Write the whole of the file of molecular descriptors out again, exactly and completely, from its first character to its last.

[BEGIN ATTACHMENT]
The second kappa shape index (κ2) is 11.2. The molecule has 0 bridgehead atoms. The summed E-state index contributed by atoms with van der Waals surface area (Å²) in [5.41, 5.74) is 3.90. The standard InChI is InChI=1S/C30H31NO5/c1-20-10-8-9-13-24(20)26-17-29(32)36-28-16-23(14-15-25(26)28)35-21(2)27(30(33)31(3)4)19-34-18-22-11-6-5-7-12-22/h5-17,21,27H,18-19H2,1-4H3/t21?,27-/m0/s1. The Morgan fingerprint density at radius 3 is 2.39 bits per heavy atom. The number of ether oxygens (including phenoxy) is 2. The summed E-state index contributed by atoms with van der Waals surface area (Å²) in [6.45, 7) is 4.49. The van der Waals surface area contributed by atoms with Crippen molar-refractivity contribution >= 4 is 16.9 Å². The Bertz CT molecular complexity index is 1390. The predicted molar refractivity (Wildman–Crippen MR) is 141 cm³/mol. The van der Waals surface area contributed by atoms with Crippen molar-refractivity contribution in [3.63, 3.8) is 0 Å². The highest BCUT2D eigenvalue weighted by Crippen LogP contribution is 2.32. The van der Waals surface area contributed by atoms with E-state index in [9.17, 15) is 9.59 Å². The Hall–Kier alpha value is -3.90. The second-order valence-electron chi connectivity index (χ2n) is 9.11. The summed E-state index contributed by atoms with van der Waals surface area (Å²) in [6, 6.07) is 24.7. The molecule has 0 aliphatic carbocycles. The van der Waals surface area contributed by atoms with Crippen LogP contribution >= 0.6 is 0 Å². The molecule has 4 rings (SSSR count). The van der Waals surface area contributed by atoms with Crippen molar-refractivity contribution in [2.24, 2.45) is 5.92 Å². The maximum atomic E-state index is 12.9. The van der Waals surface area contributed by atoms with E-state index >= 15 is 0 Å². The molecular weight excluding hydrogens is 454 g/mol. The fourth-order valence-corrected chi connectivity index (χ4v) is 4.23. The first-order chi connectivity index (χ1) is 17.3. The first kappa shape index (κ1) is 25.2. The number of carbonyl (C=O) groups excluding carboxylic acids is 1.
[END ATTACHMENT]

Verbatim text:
The second kappa shape index (κ2) is 11.2. The molecule has 0 bridgehead atoms. The summed E-state index contributed by atoms with van der Waals surface area (Å²) in [5.41, 5.74) is 3.90. The standard InChI is InChI=1S/C30H31NO5/c1-20-10-8-9-13-24(20)26-17-29(32)36-28-16-23(14-15-25(26)28)35-21(2)27(30(33)31(3)4)19-34-18-22-11-6-5-7-12-22/h5-17,21,27H,18-19H2,1-4H3/t21?,27-/m0/s1. The Morgan fingerprint density at radius 3 is 2.39 bits per heavy atom. The number of ether oxygens (including phenoxy) is 2. The summed E-state index contributed by atoms with van der Waals surface area (Å²) in [6.45, 7) is 4.49. The van der Waals surface area contributed by atoms with Crippen molar-refractivity contribution >= 4 is 16.9 Å². The Bertz CT molecular complexity index is 1390. The predicted molar refractivity (Wildman–Crippen MR) is 141 cm³/mol. The van der Waals surface area contributed by atoms with Crippen molar-refractivity contribution in [3.63, 3.8) is 0 Å². The highest BCUT2D eigenvalue weighted by Crippen LogP contribution is 2.32. The van der Waals surface area contributed by atoms with E-state index in [9.17, 15) is 9.59 Å². The Hall–Kier alpha value is -3.90. The second-order valence-electron chi connectivity index (χ2n) is 9.11. The summed E-state index contributed by atoms with van der Waals surface area (Å²) in [6, 6.07) is 24.7. The molecule has 0 aliphatic carbocycles. The van der Waals surface area contributed by atoms with Crippen LogP contribution >= 0.6 is 0 Å². The molecule has 4 rings (SSSR count). The van der Waals surface area contributed by atoms with Crippen molar-refractivity contribution in [2.24, 2.45) is 5.92 Å². The maximum atomic E-state index is 12.9. The van der Waals surface area contributed by atoms with E-state index >= 15 is 0 Å². The molecular weight excluding hydrogens is 454 g/mol. The fourth-order valence-corrected chi connectivity index (χ4v) is 4.23. The first-order chi connectivity index (χ1) is 17.3. The first kappa shape index (κ1) is 25.2. The number of carbonyl (C=O) groups excluding carboxylic acids is 1.